Between 2013 and 2018, the number of cloud service users grew from 2.4 to 3.6 billion users. To put that in perspective, the total number of internet users worldwide is around 4.1 billion people. Thus, almost 75% of all internet users also take advantage of cloud computing. Whether you realize it or not, cloud computing has become an integral part of our daily lives. You may already use a dedicated platform such as Dropbox or Google Drive. Or perhaps you upload your pictures to iCloud. Whatever it is, internet use and cloud computing have now become intertwined. Thus, everybody needs to be aware of the various threats to their data and what steps they can take to make sure it is safe.
Why is Your Data Valuable?
What you do online is of great interest to a vast number of people. And it’s not exactly what you think that others might want access to. Sure, the governments and legal bodies want to keep track of illicit actions online. But hackers and advertisers also care about your everyday activity.
Who do you talk to? What do you talk about? What types of content do you download? What files do you upload to the cloud? We move into the data economy, and these things become valuable. So, to protect your privacy and security, you need to learn how to keep your data in the cloud safe.
1) Encrypt All Files
Cloud storage platforms are not bank vaults. You need to remember they are remote servers storing your data. They do have some extra protection, sure. But as cybercriminals keep on proving, cloud storage providers are vulnerable to a massive range of different attacks. The best way to protect your data is to encrypt before uploading it to your cloud. You can use services like Nordlocker, which allow you to encrypt any file type in just a few seconds. Only the individuals with the file password will be able to access your data. Thus, preventing data breaches and ransomware attacks.
2) Use Local Data Backup
Data centers are vulnerable not only to cybersecurity breaches but the elements of nature too. One of the most famous examples occurred several years ago. Facebook’s first cloud storage data center suffered the blows of intense wind and rain. The roof peeled right off drenching servers. And this happens more often than you realize. In some cases, it’s possible to preserve or recover the data. But it never hurts to have a local data backup to a hard drive. Especially if your internet connection sometimes goes down for no reason. Make sure you also store the drive in a secure place and encrypt all files on it.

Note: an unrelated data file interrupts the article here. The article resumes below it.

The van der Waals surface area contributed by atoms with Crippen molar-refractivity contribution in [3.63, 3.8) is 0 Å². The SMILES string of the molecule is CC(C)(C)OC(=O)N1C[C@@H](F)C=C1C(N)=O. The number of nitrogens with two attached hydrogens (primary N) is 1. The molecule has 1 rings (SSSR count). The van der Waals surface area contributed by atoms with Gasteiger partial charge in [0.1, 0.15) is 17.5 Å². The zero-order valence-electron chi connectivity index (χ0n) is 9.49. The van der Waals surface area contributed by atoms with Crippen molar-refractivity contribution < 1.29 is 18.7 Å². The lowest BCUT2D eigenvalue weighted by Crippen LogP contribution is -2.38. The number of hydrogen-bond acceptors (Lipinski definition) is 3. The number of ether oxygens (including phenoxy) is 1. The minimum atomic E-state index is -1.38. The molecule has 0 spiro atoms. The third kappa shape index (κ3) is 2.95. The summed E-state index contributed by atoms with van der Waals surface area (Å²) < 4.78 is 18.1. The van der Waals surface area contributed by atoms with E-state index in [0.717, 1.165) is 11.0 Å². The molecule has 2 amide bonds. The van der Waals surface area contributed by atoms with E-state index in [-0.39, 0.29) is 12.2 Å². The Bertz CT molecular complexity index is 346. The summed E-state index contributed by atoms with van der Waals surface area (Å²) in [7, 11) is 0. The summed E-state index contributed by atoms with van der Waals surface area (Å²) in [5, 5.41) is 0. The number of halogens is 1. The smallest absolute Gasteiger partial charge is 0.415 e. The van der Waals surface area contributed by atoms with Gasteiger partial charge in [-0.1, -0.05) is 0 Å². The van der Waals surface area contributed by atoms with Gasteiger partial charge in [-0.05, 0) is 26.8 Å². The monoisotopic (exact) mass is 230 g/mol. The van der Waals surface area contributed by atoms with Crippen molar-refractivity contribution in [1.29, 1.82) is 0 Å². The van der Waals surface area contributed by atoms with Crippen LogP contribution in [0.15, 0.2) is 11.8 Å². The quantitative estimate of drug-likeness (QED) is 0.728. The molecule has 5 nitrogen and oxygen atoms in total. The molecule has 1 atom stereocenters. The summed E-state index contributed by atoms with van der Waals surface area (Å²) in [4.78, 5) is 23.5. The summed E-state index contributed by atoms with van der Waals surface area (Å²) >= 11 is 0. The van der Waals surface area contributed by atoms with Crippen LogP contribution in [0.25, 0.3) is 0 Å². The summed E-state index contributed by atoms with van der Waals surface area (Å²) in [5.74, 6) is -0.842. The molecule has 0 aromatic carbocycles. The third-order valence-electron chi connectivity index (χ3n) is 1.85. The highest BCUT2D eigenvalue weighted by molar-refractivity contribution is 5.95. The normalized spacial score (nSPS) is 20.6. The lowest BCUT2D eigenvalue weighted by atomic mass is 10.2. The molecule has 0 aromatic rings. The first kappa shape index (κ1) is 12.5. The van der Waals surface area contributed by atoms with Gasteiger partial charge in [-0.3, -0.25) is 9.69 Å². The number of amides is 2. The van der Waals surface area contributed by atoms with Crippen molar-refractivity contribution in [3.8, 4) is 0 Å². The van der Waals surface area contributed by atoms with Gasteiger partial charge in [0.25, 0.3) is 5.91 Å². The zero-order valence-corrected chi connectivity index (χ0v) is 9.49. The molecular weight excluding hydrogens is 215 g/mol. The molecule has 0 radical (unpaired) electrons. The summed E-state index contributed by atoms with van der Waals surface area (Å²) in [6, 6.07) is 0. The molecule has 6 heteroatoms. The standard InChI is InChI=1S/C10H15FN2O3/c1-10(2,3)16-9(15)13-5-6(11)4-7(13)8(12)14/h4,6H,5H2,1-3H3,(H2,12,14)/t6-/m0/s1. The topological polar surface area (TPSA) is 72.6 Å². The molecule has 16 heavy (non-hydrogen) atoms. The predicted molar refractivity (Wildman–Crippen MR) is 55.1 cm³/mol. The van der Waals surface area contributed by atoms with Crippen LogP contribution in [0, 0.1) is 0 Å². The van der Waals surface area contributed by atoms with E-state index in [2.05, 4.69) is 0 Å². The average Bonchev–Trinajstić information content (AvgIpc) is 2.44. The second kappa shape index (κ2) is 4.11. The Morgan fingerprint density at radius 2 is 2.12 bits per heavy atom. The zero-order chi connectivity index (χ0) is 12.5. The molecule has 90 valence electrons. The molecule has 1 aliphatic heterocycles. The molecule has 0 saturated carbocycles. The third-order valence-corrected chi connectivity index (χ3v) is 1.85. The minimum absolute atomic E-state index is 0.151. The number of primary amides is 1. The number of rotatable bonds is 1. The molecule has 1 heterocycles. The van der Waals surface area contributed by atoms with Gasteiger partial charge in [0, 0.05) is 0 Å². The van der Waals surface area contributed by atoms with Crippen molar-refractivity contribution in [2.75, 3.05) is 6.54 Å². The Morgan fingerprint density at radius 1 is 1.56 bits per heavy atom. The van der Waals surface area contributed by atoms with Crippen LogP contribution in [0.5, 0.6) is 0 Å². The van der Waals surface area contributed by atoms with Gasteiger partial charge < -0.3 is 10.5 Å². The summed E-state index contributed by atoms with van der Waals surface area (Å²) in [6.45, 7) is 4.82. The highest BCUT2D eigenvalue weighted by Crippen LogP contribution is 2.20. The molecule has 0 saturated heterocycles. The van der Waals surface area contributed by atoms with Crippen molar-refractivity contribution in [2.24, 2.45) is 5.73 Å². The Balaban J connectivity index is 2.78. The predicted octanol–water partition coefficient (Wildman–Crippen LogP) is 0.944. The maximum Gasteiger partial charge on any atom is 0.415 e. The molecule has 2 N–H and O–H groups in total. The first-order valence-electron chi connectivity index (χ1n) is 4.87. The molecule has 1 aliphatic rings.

3) Secure Your Account
Did you know hackers can crack any of the 10,000 most common passwords in a matter of seconds? For example, hackers can crack the password “dragon” in under a second. But if you changed it to “[email protected],” it would take them one day and 20 hours instead. Of course, when it comes to securing your cloud, you need to do better than that.
Use passwords that are at least ten characters long, with a mixture of uppercase and lowercase letters, numbers, and special characters. Along with more robust passwords, take advantage of extra security features such as two-step verification and biometric security technology. Make sure you also change passwords at least once every three months.
4) Use Antivirus Software
Cybercriminals use viruses and malware to infect computers in many ways. In some cases, they create “clones” that launch different types of attacks. More often, they’re interested in personal information. They use tools such as keyloggers that monitor all keystrokes on your computer. Then they can gain access to your online accounts and passwords. And from there, to your cloud files. Thus, use reliable antivirus software to ensure your computer is free from any harmful bugs.
5) Control Access to Your Devices and Data
You need to be careful with your data. Always. No matter how much you trust somebody, there’s no reason for them to have unauthorized access to your accounts, particularly cloud storage. Of course, most won’t do something harmful on purpose. But many people don’t have good “digital hygiene” habits. That may lead to downloading malware, visiting an infected site, or sharing the files they’re not supposed to. Thus, be careful when you allow other people to access what they need. And make sure you share data using password protection or expiring links.
How to Make Sure Your Cloud Data is Safe
Cloud storage can help to harness the power of the internet and high-powered server to work and access your files anywhere. But as with everything else you do online, you need to be safe:
- secure your files with a file encryption service,
- make sure you also have a local backup of any files you store in the cloud,
- secure all your accounts with strong passwords and advanced authentication,
- practice digital hygiene by using antivirus software and controlling who has access to your files in the cloud.
These tips will help you get the most out of your cloud computing experience without sacrificing your security and privacy.